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Originator:English Heritage
Summary:Combe House(formerly listed as Combe). Hotel, formerly the home of the Beaumonts, Putts and Markers: the latter still ownCombe House and the Combe estate. Medieval origins, remodelled in the 17C, 18C and19C. Rendered, with a slate roof; stacks, some with rendered shafts, some with renewed octagonal brick shafts with moulded cornices. Plan and development: Approximately H plan, facing west. The late 17C hall is in the centre block with a small entrance hall to the right (south) and a 17C stair hall to the left (north). The south crosswing, heavily remodelled in the early 19C, contains 2 principal rooms to the front including the former dining room and a former kitchen to the rear. To the left of the main range a front wing at right angles is fitted out as the 18C morning room and may have been the medieval inner room. The north crosswing, which adjoins this wing, is unusual in that the front block is set at a slight angle - this contains a fine 18C parlour on the ground floor. The rear (east) section of the wing is not continuous with the angled block and is conventionally aligned with the rest of the house, it now functions as a service wing. The development of the plan is complicated and discussed in detail by Christopher Hussey in his 1955 articles in Country Life. The medieval origins of the house are evident from an ogee-headed doorframe discovered in the north side partition of the present hall. The doorframe is no longer visible but suggests that the late 17C hall is the result of successive remodellings of a medieval original. The house must have been substantial in the 16C since the Beaumonts are said to have "lived at Combe in great splendour and esteem for three generations" (Hussey, probably quoting Prince). The last Beaumont died in 1591. By this stage the hall had probably received the transomed windows and attic dormers shown on a survey plan of c1787 unless these alterations were carried out by Nicholas Putt, who bought Combe in 1615. Major work including the remodelling of the hall and the fine staircase was undertaken by Sir Thomas Putt, described by one of the family as "an extravagant man" (Polwhele), who succeeded in 1605 and died 1686. Late 18C refurbishment of a very high quality in the 2 north west wings is associated with Black Tom Putt, who succeeded in 1757. 3 late 18C illustrations and a plan show the outlines of the house much as it is at present, before the conservative remodelling for the Reverend Thomas Putt who succeeded in 1812. He remodelled the south crosswing, added an extra storey to the hall range and introduced an open well stair behind the entrance hall, rejecting the plans for more extensive alterations which had been drawn up by Sir John Soane in 1805 for Reymundo Putt. The sash windows shown in the late 18C illustrations were mostly replaced and subsequently altered to stone mullioned windows in the late 19C. Exterior: 2 storeys and attic. Asymmetrical 1:1:4:1 bay front, the 4-bay main range flanked by the gable ends of the wings, the angled wing at the extreme left. The gables, including 2 in the centre, are crowned by carved finials. Early 19C gabled Gothick porch to right of centre with diagonal buttresses with set-offs and big pinnacles, ogee-headed moulded exterior doorframe with a hoodmould. Late 19C fenestration: 3 ground floor 3-light stone mullioned windows with 2 transoms: 4 first floor 2-light transomed mullioned windows with hoodmoulds, the window above the porch is blocked. 18C downpipes with rainwater heads. The 2 flanking wings have set back buttresses. The inner return of the north wing is blind; the south wing has 2 blocked 2-light mullioned windows with cusped heads. The gable ends of the wings have mullioned widows with hoodmoulds: 4-light and transomed to the ground floor (blocked to the south wing); similar smaller 4-light first floor window, 2-light mullioned attic windows with hoodmoulds. The angled outer north wing has a 19C parapet with a moulded cornice and a 2-storey canted bay of at least 18C origins but with late 19C transomed and mullioned windows which descend to flank the Gothic style Tudor arched doorway with a 2-leaf door. The left (north) return of the north crosswing has a 19C porch, partly blocked in, to the side entrance and mostly 20C casements beyond. The right return of the south crosswing is symmetrical to the west, and largely of the early 19C in form but with late 19C fenestration. 5 symmetrical bays to the left, gabled to the south to left and right with left and right buttresses and a pair of buttresses flanking the centre bay. 2-light transomed windows with hoodmoulds to the ground and first floor; 2-light attic windows with Tudor arches and chamfered frames. The service wing, to the right is slightly set back and crowned with a bellcote, with a mixture of 19C and 20C sashes and casements. On the ground floor, an early 19C side entrance with a massive flat porch canopy on shaped brackets. A large tall, round-headed window with original glazing bars lights the kitchen. The rear elevation of the house has a variety of mostly 20C timber casements with glazing bars. A 3-light pointed traceried window lights the stair hall. It is difficult to date: some of the masonry may be medieval but the tracery is unconventional; it is glazed with 18C painted glass. Glazed lantern to main range, lighting the 19C stair well behind the entrance hall. Interior: Rich in 17C, 18C and 19C fittings. The late 17C hall is very fine with Bolection-moulded wainscot panelling and 2-leaf doors at each end with splendid doorcases with broken pediments on consoles. The panelling incorporates a built in case for a weight-actuated clock, the weights enclosed in a fixed cupboard. The clock itself is missing. Hussey considers this "a probably unique transitional form between the hanging clock and the long-case or grandfather - that replaced it in the last quarter of the 17th Century" (Country Life, June 16, 1955, p. 1557). Massive Bolection-moulded chimney-piece with an eared architrave and a Bolection-moulded panel above flanked by Corinthian pilasters decorated with swags of fruit; Dutch-style tiles line the hearth. The ceiling is probably early 18C with moulded ribs in a panelled design enriched with floral motifs in roundels and a boldly-projecting dentil cornice with an egg and dart frieze. The stair hall is also decorated with plaster panelling including round-headed niches. Grand open well stair of the late 17C with a closed string, square-section newel posts crowned with vases of flowers, a flat-topped handrail and big turned balusters decorated with egg and dart and cable moulding. 2-leaf door to the hall with an eared architrave and cornice; probably original paved floor; 18C painted glass in the stair window rather similar to a Peckitt design in character, with Gothic painted tracery. The 2 west rooms in the north wings have 18C fittings: they are linked by a passage at the west. The southern room has a c1760 Rococo plaster ceiling and a decorated cornice and frieze. The chimney-piece, white marble with terms on the jambs, is probably, 19C. The northern room, set at a slight angle has an exquisite Rococo chimney-piece "a masterpiece of its genre" (Hussey), incorporating an oval mirror. The lintel and jambs are marble, the lintel scalloped. The pine frame to the fireplace and the mirror is delicately carved with flowers, birds and a fox. Doorcases with broken pediments include friezes matching the chimney-piece and the long-necked birds in the decorated plaster ceiling also seem to have been inspired by the chimney-piece. The ceiling has a central roundel with wreaths of pears, grapes and roses. The 2 early 19C rooms in the south crosswing have marble chimney-pieces, plaster cornices and Jacobean style decorated ceilings, possibly in pressed paper. The former dining room, to the right, has oak and pine panelled wainscotting. The entrance hall has a boldly-projecting 18C dentil cornice; 19C open well top-lit stair behind with turned balusters. The old kitchen at the east end of the south wing, retains an early 19C kitchen fireplace. Several rooms on the first floor with good cornices, Bolection-moulded dados and late 17C and later chimney-pieces. Brick-vaulted cellars survive below the south crosswing. Roof: Partially inspected. Trusses seen over the main range and south crosswing are of an early 19C character but early timbers may survive in the north wings. An outstanding country house with high quality interior features. Group value with associated buildings. The gardens at Combe are Grade II on the Register of Parks and Gardens of Special Historic interest in England. Photographs in the NMR.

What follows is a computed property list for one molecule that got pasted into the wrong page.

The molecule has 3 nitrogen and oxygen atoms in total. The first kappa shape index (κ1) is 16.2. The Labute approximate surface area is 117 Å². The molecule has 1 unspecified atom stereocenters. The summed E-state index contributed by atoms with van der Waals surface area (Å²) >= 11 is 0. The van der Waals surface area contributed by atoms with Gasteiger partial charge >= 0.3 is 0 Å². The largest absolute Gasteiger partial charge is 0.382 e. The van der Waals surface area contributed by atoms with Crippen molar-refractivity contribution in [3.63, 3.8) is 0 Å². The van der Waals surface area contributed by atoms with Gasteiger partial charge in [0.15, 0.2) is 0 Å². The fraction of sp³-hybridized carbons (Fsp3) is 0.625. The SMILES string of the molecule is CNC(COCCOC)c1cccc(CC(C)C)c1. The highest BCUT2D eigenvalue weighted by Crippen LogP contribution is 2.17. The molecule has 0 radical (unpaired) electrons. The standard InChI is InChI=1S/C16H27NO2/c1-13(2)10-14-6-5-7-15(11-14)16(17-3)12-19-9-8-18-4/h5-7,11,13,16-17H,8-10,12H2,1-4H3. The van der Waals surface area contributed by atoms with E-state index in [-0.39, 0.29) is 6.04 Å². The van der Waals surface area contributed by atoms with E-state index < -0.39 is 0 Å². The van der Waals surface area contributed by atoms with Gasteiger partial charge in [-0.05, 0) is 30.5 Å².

Associated Monuments (1)

MDV10938Combe House, Combe Park (Building)